Monday, 15 October 2018

Ardbeg Twenty Something 22 Year Old (Tasted #401)

Following on from last year's limited release - the Ardbeg Twenty Something (23yo), Ardbeg has released a follow up release, also dubbed Ardbeg Twenty Something although this time, a 22 Year Old made from spirit distilled in 1996. This year's release is as a tribute to the turbulent days of mid-nineties and also to those Ardbeggians that have stuck around, persisted and kept the Ardbeg spirit alive in the mid 1990s - one of those Ardbeggians being the current Ardbeg Distillery Manager, Mickey Heads.

The year 1996 was a glorious year which saw Metallica and Spice Girls share the music chart and Windows NT4 (what's that again?) released, though for Ardbeg, 1996 was a tumultuous time when the distillery was closed in July put up for sale by its owner at the time, Allied Distillers.

The period between the 80s and 90s was a rough period for whisky distillers, production at the Ardbeg Distillery slowed to a trickle and its future was looking very much in tatters. This particular release, with spirit from that year symbolises the challenges and triumph from that era and gives us a glimpse into what Ardbeg distillation had been like then.

The glorious days that followed are a stark contrast to the challenges from that era. Today, Ardbeg endures, partly (or wholly) thanks to the efforts of the small army of Ardbeggians worldwide. The loyal Ardbeg Committee, founded in 2000 is to be recognised for its unwavering dedication to the distillery. The classic Ardbeg 10 which was released in the same year signifies the continuing success of Ardbeg through to this day.

Mickey Heads, as one of the handful of believers from that period provided his take on the new Twenty Something release:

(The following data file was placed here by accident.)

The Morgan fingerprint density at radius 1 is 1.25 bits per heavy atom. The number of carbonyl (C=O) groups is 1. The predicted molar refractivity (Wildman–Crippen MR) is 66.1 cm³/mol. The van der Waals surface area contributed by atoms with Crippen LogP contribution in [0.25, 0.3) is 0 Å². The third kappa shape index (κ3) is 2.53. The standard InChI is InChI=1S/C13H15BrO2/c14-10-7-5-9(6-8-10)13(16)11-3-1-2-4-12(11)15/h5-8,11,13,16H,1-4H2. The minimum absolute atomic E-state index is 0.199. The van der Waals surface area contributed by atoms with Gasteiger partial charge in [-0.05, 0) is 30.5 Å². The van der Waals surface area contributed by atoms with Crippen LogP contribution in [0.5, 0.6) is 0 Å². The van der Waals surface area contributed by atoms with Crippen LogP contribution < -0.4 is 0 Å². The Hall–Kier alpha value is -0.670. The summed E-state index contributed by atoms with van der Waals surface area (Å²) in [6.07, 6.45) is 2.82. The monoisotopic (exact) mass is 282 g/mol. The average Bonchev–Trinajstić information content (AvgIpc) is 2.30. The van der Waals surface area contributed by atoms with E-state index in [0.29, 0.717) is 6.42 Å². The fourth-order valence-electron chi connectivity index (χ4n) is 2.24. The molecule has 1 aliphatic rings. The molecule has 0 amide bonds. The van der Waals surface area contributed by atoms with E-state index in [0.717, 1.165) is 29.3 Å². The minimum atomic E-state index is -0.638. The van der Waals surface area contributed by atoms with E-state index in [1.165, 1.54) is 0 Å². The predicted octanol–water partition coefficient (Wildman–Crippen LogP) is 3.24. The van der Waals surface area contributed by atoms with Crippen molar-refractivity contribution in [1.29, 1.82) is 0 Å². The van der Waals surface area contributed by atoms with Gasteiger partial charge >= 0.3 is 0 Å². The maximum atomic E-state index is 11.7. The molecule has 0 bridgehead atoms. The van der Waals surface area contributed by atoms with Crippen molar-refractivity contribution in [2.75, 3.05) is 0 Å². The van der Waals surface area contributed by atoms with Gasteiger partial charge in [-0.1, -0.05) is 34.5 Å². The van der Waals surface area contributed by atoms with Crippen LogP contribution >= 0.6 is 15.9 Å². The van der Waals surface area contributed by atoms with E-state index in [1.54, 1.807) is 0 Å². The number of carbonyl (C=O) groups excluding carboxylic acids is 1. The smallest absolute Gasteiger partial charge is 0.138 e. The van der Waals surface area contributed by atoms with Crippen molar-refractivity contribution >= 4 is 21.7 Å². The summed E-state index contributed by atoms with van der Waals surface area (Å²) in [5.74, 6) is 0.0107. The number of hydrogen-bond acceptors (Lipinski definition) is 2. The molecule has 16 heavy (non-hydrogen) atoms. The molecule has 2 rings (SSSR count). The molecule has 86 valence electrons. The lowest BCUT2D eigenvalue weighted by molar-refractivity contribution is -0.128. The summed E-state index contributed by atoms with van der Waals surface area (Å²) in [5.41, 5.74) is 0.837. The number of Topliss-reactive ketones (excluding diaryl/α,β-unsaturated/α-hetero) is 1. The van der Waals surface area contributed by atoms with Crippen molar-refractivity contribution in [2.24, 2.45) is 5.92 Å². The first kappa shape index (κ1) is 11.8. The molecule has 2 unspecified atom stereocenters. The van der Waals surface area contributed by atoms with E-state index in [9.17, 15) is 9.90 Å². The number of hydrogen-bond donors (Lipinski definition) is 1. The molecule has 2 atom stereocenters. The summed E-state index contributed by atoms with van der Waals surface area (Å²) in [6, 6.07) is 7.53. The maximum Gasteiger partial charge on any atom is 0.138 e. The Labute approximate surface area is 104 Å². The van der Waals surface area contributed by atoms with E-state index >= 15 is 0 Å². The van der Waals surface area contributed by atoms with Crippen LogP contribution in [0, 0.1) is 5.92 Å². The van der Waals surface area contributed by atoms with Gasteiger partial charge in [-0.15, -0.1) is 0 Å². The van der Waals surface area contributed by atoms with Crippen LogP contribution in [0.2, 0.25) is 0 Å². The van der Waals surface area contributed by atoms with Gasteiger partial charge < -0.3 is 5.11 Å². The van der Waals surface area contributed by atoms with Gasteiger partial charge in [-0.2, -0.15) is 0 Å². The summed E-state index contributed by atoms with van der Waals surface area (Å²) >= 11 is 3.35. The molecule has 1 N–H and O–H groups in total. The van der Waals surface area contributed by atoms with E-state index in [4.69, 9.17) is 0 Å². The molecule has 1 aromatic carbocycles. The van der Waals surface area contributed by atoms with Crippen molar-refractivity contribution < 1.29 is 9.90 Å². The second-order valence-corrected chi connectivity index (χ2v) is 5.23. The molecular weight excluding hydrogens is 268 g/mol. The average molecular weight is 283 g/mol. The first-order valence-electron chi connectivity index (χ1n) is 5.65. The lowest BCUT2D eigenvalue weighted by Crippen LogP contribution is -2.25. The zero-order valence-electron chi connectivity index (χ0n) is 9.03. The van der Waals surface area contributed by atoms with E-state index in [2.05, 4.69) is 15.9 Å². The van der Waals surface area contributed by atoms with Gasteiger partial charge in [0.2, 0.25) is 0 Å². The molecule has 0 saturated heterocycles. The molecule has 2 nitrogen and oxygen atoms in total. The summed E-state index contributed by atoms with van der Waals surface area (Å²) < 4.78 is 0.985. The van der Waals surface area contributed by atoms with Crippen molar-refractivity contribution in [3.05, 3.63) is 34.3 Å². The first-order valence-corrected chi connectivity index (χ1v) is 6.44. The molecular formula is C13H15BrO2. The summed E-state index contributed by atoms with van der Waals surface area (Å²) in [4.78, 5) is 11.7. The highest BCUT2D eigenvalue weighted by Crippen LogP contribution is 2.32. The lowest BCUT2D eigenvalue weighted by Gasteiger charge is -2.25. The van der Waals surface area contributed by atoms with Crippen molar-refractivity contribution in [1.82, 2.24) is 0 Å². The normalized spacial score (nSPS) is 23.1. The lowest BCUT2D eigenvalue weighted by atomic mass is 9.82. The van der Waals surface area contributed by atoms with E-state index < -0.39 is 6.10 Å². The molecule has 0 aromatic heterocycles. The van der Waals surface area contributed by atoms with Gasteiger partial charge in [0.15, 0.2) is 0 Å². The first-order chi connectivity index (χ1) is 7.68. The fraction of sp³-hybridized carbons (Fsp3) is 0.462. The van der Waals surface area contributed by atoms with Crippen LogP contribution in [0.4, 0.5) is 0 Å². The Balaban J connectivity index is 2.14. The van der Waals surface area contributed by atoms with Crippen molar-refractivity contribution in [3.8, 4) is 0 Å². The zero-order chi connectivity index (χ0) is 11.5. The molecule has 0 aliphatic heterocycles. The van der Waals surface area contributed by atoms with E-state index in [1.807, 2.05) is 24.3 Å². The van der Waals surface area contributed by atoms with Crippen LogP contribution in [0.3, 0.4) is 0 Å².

"A sense of immense pride, hope and a touch of idealism were key ingredients in this whisky. Created with spirit from the retired Still which now stands in the Distillery courtyard, this bottle is a magnificent reminder as to why Ardbeg should never be allowed to disappear. Ardbeg Twenty Something is for those who believed wholeheartedly in the Ardbeg Distillery, which is why it's fitting that this rare whisky - a 22 Year Old - will be enjoyed by our loyal Committee Members, who maintain that same belief."

Ardbeg Twenty Something 2018 (46.4% ABV, 22 Year Old, Islay, Scotland, A$720)
An Ardbeg that you can sit with for some time. What initially comes off as fresh and bright slowly and subtly morphs into the classic Ardbeg notes that we may be more familiar with, sweet peat, smoke and dryness. The nose is surprisingly vibrant and layered with subtle smoke. The ex-bourbon casks may have its part to play in shaping the sweeter and lingering palate.

Colour: Straw

Nose: Big tropical fruits bearing a mixture of star fruits, mixed berries, passion fruit with a hint of creaminess of milk chocolate. There is also the sweetness of citrus candy thrown in for good measure. The Ardbeg smoke then subtly punches through.